Guiding principles help shape the code of conduct for our strategic planning effort. Our strategic plan is based on:
WhiteHouse.gov provides a definition of a Grand Challenge: “Grand Challenges are ambitious but achievable goals that harness science, technology, and innovation to solve important national or global problems, and that have the potential to capture the public’s imagination.”
For TTU, a regional Grand Challenge with a focus on rural areas has been discussed. This accomplishes what a global or national challenge does in the return on investment to the community. An example of a Grand Challenge discussed by the strategic planning committees (made up of faculty, students, staff and administrators) is "Challenges that Face Rural Areas." One reason this has been popular is due to the ability to replicate accomplishments anywhere in Tennessee, America or the world.
A primary goal of the selected Grand Challenge is to provide the opportunity for campus-wide participation. If the challenge is broad enough in scope but easily crafted into many coherent projects, the diversity of ways to solve a Grand Challenge can be incorporated on varying scales and in different projects for TTU’s unique and individual colleges and departments. In TTU's current financial landscape, ideas that have minimal to no cost to the University will be especially regarded.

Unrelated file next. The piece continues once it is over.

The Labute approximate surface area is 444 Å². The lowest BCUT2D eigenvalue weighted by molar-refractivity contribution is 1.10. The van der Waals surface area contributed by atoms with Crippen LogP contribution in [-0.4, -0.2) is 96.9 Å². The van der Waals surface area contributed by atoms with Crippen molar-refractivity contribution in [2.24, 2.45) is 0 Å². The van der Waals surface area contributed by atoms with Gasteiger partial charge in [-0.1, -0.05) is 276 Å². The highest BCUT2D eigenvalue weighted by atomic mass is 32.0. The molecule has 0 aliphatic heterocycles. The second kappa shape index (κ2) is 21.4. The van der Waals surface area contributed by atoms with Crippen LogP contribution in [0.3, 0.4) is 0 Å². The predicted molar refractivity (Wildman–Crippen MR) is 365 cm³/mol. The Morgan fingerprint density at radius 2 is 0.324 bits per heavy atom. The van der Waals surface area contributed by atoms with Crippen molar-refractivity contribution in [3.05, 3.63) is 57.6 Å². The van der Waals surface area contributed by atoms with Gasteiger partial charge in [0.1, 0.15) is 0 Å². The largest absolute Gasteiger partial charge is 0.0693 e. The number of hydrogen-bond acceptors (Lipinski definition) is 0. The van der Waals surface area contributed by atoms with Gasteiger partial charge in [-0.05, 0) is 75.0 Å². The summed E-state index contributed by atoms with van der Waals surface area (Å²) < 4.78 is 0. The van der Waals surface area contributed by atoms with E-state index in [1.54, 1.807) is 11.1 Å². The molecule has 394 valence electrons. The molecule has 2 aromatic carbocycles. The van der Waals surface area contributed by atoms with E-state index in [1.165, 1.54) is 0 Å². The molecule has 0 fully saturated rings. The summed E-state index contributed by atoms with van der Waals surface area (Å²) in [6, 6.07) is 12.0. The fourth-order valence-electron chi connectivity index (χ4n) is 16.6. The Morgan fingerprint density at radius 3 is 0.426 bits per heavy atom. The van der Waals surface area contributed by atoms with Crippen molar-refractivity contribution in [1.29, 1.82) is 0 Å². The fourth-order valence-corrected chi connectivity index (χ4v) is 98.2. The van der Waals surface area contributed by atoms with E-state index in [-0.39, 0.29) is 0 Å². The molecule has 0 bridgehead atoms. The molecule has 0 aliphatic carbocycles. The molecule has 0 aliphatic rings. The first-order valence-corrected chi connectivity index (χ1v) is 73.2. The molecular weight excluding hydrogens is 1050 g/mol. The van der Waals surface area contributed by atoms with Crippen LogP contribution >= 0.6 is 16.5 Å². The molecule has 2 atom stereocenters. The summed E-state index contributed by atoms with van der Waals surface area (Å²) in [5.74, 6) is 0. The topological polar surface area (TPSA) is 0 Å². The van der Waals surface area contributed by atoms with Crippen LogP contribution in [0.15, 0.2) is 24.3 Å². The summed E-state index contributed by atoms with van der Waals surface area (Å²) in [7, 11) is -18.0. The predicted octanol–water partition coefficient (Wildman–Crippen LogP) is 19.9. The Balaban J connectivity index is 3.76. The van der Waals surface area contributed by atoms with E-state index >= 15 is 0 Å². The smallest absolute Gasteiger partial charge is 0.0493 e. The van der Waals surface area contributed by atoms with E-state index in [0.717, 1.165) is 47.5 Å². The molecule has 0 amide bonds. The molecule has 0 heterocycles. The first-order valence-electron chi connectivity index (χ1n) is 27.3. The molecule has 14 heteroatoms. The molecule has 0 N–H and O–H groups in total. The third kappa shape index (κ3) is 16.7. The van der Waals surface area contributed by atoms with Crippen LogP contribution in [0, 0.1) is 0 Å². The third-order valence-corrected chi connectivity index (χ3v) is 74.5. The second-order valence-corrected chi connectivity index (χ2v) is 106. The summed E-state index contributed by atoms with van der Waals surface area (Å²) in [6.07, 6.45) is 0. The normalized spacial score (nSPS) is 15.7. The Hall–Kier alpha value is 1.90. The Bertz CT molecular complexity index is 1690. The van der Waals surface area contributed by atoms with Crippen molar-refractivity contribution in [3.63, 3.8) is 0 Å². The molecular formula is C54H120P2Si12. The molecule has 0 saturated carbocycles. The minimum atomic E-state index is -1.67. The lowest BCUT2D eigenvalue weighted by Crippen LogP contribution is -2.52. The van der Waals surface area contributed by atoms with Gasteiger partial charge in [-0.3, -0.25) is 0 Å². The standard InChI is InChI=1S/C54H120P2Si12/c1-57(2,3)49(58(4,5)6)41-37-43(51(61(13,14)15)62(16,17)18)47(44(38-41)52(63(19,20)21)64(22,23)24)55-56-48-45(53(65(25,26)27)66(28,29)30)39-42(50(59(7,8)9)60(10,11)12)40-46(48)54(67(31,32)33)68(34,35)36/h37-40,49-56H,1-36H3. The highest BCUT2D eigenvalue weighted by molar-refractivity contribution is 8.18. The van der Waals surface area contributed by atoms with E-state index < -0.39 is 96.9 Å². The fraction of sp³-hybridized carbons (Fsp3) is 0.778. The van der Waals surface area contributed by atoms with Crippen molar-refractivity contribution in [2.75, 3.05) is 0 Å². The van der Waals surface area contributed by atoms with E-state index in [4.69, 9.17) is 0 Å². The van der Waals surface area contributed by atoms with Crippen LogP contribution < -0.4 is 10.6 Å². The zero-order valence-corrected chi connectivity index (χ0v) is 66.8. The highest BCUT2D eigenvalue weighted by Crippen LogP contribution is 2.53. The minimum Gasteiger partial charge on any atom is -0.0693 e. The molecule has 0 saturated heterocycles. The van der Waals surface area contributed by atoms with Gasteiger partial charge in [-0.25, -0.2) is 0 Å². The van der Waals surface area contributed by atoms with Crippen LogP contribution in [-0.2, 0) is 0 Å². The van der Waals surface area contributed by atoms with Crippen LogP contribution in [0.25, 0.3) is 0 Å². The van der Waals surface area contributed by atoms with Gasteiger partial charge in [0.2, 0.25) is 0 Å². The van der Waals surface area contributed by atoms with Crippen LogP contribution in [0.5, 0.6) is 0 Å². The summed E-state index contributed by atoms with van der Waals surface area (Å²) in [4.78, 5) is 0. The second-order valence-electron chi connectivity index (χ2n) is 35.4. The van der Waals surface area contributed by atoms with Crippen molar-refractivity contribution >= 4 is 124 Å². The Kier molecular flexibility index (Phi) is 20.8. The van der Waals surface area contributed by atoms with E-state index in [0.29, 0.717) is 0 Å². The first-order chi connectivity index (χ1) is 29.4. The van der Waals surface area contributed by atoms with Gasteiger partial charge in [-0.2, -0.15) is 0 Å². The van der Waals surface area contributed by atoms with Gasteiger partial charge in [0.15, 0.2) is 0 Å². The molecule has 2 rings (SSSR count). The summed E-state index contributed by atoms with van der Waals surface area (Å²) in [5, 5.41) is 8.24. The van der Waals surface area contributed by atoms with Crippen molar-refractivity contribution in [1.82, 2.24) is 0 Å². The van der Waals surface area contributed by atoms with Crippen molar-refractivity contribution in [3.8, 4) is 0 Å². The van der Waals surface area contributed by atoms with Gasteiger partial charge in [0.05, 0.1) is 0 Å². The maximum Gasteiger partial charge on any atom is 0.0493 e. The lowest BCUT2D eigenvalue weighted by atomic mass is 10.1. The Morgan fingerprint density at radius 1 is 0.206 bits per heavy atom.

This is your opportunity as a part of the TTU community to share your ideas and help shape our Grand Challenge! Please use the following link to complete our 2 question survey by Wednesday, November 7th.
I believe it’s time for Tennessee Tech University to stake claim to the value and vision faculty, staff, students and alumni know from experience: Tech is Tennessee’s best university for a real education for real people who seek real careers.
We have the best educational return on investment in Tennessee. This is based on our affordable tuition, coupled with successful career placement for our graduates. As we shout that message with confidence, we must focus on anticipating and preparing for change.
In his book “The Industries of the Future,” Alec Ross clearly points out in lay terms the changes we are about to experience due to technological achievements in genomics, robotics, codification of money and markets, cybersecurity, big data, and autonomous transportation.
We stand in an ideal position to educate our students on the social, economic and historical impact of these technologies. This sets Tennessee Tech apart from most other universities.
We must plan to take advantage of our position. That’s why this Strategic Planning Process is so important. It’s designed to capture the energy, information and innovation from our campus community and to share clear strategic direction across campus.
I ask you to take part in the journey and forever be a part of taking Tennessee Tech to a stronger, higher place. We are Tennessee Tech!